Our employment service supported a multi-phase Harvard Chan School project examining food insecurity and biodiversity loss in one of the world's most vulnerable ecosystems.

Interdisciplinary Approaches to Human Health and Conservation

Led by Chris Golden, research scientist in the department of environmental health, and funded by the National Science Foundation, Harvard Chan School researchers studied the relationship between humans and their environment in the Masoala Peninsula, a UNESCO World Heritage Site.

On the peninsula, food insecurity drives the illegal hunting of endangered species. Postdoctoral researcher Cortni Borgerson's three-phase, interdisciplinary project aimed to complete a rigorous study of human incentives, human health, illegal hunting, regional habitat, and endangered species. Through interviews, fieldwork, and data collection methods that drew from anthropology, ecology, conservation biology, economics, and public health, the research team designed, applied, and tested the effects of a conservation and human health action plan.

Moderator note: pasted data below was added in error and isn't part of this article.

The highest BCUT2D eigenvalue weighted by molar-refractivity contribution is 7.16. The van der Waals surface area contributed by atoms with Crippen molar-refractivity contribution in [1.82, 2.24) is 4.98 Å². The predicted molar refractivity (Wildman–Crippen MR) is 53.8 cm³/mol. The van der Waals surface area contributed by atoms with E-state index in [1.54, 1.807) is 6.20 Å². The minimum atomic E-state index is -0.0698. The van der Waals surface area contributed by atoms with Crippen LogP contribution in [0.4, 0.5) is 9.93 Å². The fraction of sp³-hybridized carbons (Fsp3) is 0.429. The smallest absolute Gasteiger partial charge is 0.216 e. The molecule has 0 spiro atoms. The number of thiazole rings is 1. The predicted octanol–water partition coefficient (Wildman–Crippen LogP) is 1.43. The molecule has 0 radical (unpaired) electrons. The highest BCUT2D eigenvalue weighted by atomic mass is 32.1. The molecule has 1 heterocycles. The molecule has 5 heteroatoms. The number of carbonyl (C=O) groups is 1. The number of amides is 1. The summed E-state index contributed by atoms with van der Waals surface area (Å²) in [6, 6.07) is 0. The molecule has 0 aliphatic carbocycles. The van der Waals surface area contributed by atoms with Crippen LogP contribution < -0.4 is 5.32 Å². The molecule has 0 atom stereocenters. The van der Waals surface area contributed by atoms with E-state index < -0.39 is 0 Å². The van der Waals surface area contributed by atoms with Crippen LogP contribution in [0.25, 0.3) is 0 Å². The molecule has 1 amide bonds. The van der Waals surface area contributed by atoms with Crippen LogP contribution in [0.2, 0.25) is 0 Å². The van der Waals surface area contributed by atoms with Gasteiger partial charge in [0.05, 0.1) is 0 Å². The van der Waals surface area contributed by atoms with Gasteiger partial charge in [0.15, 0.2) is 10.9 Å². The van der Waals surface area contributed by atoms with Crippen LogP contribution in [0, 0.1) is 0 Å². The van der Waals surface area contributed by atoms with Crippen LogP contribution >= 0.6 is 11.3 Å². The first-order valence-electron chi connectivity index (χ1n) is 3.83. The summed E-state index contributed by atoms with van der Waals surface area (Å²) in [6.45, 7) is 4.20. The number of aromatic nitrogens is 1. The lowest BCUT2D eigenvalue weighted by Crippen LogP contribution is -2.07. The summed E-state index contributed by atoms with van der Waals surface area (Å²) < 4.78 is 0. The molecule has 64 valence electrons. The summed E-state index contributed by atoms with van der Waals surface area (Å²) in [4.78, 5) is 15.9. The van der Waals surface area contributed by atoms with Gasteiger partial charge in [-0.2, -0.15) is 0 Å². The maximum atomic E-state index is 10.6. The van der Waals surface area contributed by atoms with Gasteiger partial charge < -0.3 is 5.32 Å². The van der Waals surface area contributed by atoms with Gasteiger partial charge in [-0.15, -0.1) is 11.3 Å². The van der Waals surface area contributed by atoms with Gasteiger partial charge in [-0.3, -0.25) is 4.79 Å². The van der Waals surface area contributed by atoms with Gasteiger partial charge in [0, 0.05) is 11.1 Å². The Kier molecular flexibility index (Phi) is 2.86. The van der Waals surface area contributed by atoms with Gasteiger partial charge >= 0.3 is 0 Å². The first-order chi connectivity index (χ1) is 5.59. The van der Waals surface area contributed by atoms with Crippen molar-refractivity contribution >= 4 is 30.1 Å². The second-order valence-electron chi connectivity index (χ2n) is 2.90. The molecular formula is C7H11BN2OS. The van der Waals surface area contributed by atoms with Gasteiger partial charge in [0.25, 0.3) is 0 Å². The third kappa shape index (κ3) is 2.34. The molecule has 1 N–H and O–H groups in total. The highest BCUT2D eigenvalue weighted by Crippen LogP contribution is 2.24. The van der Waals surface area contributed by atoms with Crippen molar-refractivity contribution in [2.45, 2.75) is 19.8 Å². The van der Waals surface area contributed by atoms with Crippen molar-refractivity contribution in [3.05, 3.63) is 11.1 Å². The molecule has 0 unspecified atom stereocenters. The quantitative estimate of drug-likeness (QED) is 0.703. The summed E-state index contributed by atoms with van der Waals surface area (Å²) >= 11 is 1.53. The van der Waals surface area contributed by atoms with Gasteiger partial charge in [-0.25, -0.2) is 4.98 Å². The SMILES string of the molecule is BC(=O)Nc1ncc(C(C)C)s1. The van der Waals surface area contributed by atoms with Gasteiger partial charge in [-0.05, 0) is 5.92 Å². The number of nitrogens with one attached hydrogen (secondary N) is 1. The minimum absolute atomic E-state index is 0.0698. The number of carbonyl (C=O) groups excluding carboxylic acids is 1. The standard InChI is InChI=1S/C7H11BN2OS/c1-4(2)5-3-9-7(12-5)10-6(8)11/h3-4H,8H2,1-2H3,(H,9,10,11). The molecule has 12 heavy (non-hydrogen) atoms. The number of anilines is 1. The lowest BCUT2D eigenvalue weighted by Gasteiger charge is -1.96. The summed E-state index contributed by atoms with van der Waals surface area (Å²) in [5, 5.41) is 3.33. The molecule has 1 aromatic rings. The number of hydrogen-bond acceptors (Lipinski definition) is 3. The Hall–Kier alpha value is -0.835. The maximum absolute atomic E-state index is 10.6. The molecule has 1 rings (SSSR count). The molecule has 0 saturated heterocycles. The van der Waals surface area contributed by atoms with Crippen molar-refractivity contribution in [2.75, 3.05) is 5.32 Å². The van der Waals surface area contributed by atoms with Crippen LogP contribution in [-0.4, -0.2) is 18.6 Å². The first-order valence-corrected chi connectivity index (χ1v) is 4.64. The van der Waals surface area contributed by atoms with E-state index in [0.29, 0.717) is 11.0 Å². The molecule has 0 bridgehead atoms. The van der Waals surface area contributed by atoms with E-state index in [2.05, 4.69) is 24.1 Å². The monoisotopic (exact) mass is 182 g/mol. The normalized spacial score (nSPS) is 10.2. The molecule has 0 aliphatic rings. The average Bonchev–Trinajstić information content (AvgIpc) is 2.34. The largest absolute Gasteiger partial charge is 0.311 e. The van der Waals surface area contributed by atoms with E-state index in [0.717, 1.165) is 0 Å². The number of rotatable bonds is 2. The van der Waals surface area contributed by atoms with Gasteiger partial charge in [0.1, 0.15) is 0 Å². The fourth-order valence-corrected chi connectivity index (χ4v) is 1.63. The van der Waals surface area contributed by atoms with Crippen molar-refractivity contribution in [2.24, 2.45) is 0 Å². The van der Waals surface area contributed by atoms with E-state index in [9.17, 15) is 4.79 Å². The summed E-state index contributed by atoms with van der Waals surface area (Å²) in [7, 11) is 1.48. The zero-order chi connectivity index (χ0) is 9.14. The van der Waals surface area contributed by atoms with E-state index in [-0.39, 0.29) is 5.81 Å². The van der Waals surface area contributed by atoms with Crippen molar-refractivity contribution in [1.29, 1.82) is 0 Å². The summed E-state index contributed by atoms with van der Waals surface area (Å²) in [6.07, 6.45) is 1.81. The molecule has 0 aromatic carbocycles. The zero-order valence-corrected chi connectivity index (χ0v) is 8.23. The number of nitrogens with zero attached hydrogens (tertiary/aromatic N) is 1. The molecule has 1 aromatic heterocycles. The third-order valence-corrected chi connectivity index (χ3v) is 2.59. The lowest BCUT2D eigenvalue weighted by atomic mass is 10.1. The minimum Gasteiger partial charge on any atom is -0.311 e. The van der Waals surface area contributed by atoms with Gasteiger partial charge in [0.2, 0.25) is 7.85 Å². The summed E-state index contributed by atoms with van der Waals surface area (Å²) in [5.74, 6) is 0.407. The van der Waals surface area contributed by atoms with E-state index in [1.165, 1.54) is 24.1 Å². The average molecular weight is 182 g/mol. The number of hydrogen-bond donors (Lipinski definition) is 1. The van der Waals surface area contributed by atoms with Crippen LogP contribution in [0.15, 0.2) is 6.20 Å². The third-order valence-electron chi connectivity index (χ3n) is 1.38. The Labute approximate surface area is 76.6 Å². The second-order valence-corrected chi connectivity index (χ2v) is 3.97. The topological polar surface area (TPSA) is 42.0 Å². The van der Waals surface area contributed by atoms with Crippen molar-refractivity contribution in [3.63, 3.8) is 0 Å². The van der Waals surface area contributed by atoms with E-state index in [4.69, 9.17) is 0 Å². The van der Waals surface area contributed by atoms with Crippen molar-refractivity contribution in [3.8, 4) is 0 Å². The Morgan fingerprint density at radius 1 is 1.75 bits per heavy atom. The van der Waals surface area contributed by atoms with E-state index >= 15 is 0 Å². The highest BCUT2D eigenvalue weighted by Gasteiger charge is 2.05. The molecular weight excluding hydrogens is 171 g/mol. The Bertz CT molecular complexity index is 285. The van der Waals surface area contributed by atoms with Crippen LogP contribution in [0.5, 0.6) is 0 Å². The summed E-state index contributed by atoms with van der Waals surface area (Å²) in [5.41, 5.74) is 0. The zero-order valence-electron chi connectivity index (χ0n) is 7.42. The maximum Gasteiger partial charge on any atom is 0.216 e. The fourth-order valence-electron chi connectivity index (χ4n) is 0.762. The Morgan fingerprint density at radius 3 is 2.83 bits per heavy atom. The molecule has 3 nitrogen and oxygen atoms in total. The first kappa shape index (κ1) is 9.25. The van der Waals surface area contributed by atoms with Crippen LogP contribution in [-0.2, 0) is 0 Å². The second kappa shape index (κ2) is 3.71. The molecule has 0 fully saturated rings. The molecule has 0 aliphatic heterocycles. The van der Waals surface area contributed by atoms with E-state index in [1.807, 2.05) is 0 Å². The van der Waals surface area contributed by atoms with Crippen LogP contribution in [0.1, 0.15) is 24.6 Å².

Harvard Global Services in Madagascar

Harvard Chan School utilized our employment service to support the project's in-country research fellow. We were able to provide employment in Madagascar via a bilateral agreement between the U.S. and Madagascar.